Southern Fire and Water News.

Southern Fire and Water News.

(From our Regular Correspondent.)

Someone is undoubtedly trying to burn down the city of Louisville, Ky. On April 19 the Excelsior works were fired, and a moment later a stable two blocks away was in flames. Four other alarms followed in quick succession, and at one fire four horses were burned. An officer shot at two men who were seen leaving the stable that was fired. The losses will reach $25,000, partly insured. Wm. King was arrested and several rolls of cotton saturated with oil were found on him.

MlLLDALE, KY. (a suburb of Covington). — A syndicate has been organized and all arrangements completed to lay a teninch water main connecting with the supply main at Covington, thence to Milldale, to supiply the last named place with water. The work is expected to be completed within twelve days.

SILVERTON, O. (a suburb of Cincinnati).—The large ice house and barn of Wm. R. Gould was completely destroyed, as well as Mehne’s blacksmith shop adjoining. Bucket brigades were formed and a systematic onslaught was made on the flames, but both were burned to the ground. The ice house was a two-story frame and contained 400 tons of ice. Loss $5000, partially covered by insurance. A meeting will be held by the residents of Silverton in the near future to consider the purchase ot a hand engine and hose reel, arid to organize a village volunteer fire department.

CYNTHIANA, Ky.—The houses of Mrs. Ad. Thompson and Wyatt Thompson were recently consumed, the family narrowly escaping cremation. Mrs. Thompson was left with only one dress, which she hastily put on after escaping the flames. Everything was consumed, even to her shoes and stockings.

I he houses were burned to the ground ; cause of fire supposed to be incendiary. At the first cry of fire the department was at its post, and right well did the boys perform their duty. Cynthiana people feel proud of their fine boys, and cannot say too much in their praise. Loss $4500, and insurance $2500.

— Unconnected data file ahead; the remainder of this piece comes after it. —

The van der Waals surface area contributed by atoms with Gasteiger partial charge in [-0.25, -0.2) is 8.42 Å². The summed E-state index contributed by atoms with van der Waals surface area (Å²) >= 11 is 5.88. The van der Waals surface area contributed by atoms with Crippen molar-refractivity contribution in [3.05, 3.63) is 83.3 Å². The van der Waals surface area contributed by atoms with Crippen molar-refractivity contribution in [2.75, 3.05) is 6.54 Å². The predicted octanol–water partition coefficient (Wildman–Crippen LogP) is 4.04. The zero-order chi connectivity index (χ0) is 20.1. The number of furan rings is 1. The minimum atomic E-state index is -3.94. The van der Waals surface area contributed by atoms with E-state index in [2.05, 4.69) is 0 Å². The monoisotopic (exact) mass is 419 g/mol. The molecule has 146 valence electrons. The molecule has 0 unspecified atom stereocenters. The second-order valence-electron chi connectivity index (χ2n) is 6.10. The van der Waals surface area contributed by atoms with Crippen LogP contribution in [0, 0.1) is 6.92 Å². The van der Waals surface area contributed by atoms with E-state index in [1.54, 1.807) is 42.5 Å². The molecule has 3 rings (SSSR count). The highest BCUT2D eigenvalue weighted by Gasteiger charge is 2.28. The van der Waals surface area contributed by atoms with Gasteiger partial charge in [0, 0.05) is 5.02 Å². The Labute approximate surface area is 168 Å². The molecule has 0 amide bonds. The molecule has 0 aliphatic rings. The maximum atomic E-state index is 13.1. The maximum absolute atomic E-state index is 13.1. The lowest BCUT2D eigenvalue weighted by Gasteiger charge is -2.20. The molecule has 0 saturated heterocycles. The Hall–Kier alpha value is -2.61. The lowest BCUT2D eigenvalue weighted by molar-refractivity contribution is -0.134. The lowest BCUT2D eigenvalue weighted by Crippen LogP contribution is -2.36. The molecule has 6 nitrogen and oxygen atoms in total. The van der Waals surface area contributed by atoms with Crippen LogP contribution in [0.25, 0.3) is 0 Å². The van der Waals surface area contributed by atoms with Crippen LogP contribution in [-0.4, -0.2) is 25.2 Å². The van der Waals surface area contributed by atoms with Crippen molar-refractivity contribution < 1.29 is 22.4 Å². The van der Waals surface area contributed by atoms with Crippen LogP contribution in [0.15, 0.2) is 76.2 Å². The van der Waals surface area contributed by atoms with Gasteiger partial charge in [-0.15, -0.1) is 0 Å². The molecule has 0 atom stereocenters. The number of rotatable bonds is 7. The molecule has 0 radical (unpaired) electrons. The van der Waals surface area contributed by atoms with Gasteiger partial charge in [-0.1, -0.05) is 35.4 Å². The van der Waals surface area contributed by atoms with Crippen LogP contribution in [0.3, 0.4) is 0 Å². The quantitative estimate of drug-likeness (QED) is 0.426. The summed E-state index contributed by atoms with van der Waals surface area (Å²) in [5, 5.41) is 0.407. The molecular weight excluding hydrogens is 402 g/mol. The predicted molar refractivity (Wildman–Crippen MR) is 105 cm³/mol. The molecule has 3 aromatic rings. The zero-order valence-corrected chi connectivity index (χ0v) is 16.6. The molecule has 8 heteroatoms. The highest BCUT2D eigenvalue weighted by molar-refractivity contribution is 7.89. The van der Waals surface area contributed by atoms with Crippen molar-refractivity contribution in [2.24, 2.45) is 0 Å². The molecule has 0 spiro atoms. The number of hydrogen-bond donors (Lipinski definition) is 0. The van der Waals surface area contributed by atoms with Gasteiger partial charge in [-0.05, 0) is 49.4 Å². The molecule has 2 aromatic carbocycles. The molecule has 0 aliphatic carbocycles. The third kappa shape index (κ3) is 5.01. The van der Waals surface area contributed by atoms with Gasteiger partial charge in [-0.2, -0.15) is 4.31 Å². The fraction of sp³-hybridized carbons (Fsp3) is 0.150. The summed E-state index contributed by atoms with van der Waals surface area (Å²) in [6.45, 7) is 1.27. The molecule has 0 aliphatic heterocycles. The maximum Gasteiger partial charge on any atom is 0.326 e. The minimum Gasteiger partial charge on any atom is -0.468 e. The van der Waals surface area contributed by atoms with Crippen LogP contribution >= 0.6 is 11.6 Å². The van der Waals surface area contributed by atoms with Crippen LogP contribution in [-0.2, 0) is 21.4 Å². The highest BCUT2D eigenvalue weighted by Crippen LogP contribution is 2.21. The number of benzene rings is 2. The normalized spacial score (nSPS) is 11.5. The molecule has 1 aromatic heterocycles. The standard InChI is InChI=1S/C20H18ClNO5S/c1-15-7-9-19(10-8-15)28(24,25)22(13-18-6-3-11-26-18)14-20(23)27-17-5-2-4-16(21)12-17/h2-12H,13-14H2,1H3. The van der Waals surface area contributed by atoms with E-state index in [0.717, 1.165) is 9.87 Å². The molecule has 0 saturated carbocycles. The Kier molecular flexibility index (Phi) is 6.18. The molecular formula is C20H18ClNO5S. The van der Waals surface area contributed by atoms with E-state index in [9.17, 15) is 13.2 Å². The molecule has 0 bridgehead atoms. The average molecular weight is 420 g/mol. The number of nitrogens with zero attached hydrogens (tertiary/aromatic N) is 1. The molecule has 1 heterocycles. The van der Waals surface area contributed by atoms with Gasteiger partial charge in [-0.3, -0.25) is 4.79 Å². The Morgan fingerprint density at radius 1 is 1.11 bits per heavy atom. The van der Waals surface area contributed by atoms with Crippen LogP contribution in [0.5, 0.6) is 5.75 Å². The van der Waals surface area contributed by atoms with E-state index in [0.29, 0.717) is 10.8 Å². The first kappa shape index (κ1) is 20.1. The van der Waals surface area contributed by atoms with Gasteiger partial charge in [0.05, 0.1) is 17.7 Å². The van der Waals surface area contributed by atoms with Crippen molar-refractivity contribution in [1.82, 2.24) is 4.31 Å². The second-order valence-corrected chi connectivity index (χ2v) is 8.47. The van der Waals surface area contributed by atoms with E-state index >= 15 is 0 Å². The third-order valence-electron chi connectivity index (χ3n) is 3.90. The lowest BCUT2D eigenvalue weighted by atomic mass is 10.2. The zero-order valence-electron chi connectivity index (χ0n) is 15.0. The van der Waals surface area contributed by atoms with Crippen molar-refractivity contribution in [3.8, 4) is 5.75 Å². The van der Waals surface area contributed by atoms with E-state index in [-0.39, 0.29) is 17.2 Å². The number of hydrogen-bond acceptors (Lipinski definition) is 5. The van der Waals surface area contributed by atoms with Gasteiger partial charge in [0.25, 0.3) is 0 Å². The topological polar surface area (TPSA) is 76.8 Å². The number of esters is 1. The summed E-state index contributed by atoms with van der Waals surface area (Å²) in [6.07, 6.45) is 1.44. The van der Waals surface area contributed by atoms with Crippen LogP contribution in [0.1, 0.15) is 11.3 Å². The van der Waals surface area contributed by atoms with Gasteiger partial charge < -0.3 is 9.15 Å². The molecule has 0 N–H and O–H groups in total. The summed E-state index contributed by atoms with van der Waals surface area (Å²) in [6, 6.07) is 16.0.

The city council are agitating the question of water-works. The recent fires have aroused the people on the subject of at once commencing the erection of solid protection for health and property.

DAYTON, Ky.—The water company propose to replace the present supply mains with others of larger size, and the council committee on light and water have been instructed to see that the new mains will be adequate for all purposes. The quality of the water has been everything to be desired, but the same compliment cannot be truthfully made of the quantity. Chairman of the fire department committee will submit plans for the erection of a hose tower which will be durable, economical and ornamental. The alarm bell will be placed in an open space at the top. The project of an electrical alarm system will probably be abandoned for the time being at least, the committee not feeling justified in making the outlay required to have a first class system.

LUDLOW, Ky.—Fire Chief W. Billings has been engaged fixing up some of the fire cisterns recently, and reports about 500 feet of hose on hand fit for use in case of fire. He says there should be at least 1000 feet added for service. The chemical engine, also, should be kept ready for immediate action, and have several charges on hand to use in case of fire. This should not be neglected. The fire company boys were well pleased with their ball, and feel very grateful to the ladies who made such ample provisions for the supper.

HICKMAN, Ky.—Is to have water-works and electric light.

CINCINNATI, O.—A fire started from an unknown cause in the top story of Kinsley’s plating works, 23 W. Sixth street, on Wednesday. Two alarms were sounded and the prompt work of the department prevented a serious conflagration. The loss will not exceed $1200.

NEWPORT, Ky.—The board of water-works trustees contemplate the expenditure of $28,000 in repairing the reservoir. The smaller basin, which is in much worse condition, will be repaired first and the larger one as soon as possible. For a short while on Wednesday night the Standard Carriage Goods Company’s plant was on fire. It started in the japan ovens and burned briskly for fifteen minutes. No alarm was turned in, but as the factory is well equipped with fire apparatus it was used. Trouble was caused, however, by the hose breaking and a bucket brigade was organized. After a hard fight they got the fire under control. Damage slight, probably $100.

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